Title : Serving and dying: A study of factors associated with combat exposure and mortality among French WW1 soldiers
Author(s) : Olivier Guillot
Abstract : Based on individual-level data from military registers, this paper explores the trajectories of French conscripts during the Great War. The sample studied consists of more than 20,000 men of the recruitment classes of 1900 to 1914. Besides a descriptive analysis, which aims at providing both a statistical portrait of conscripts and an insight into their wartime paths, regression analyses are carried out to identify factors influencing, or associated with, (1) fitness for armed service, (2) assignment to a civilian rather than military position, (3) infantry assignment, and (4) war mortality. The main focus is on whether there were inequalities in combat exposure and mortality in relation to socioeconomic status (as measured by family background, education, and occupation). The results of these analyses suggest that some social groups were more exposed to war violence than others. In particular, it appears that conscripts employed as farmers in civilian life were more likely to be considered fit to fight than industry/craft workers and (most of) men working in the tertiary sector. They were also more likely to join the war as infantry soldiers and had a lower probability to be recalled from the front and assigned to a civilian position. All this partly explains why mortality was higher in this group. Similarly, the analysis of deaths reveals that conscripts from disadvantaged family backgrounds (i.e. who were born out of wedlock and/or placed in public care during childhood) had a higher risk of dying during the conflict. The differences in mortality risk according to family background and occupation were, however, of lower magnitude than those associated with military characteristics (recruitment class, assignment and rank).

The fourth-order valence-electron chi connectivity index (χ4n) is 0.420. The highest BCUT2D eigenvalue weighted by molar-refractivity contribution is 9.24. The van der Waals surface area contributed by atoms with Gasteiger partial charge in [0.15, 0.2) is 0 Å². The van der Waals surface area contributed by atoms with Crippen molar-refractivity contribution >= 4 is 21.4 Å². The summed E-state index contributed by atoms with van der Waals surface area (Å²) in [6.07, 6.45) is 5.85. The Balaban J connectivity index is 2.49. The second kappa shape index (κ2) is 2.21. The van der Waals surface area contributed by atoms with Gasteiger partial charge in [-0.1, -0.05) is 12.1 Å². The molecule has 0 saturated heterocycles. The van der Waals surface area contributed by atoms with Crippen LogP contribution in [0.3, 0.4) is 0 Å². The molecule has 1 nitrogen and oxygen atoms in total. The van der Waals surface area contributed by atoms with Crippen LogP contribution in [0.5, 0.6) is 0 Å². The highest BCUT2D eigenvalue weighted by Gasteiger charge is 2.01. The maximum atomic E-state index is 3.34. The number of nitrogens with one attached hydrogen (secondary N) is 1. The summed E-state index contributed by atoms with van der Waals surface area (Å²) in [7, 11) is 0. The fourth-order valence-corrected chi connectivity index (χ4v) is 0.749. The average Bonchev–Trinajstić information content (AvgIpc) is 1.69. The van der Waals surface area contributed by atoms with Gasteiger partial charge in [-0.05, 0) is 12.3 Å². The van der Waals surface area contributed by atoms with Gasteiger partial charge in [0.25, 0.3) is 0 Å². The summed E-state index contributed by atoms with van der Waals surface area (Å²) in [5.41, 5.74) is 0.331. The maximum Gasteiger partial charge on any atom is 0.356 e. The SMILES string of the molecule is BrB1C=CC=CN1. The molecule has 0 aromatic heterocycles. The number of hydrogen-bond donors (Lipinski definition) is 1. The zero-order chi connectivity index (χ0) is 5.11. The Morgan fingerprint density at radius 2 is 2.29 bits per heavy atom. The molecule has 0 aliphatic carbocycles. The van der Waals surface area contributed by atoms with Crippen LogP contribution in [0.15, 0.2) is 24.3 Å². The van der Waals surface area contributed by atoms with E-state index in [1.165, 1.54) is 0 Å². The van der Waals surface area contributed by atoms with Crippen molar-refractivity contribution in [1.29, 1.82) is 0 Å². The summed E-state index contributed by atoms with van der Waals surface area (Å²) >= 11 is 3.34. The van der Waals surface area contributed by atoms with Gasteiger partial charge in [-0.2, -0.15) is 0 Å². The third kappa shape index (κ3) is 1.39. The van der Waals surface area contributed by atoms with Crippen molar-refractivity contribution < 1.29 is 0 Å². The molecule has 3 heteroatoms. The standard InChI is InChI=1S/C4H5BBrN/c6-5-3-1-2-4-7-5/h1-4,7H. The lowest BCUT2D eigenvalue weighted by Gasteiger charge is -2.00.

Key-words : World War 1; French Army; war mortality; social stratification; archival data.
JEL Classification : N34, N44, Z13.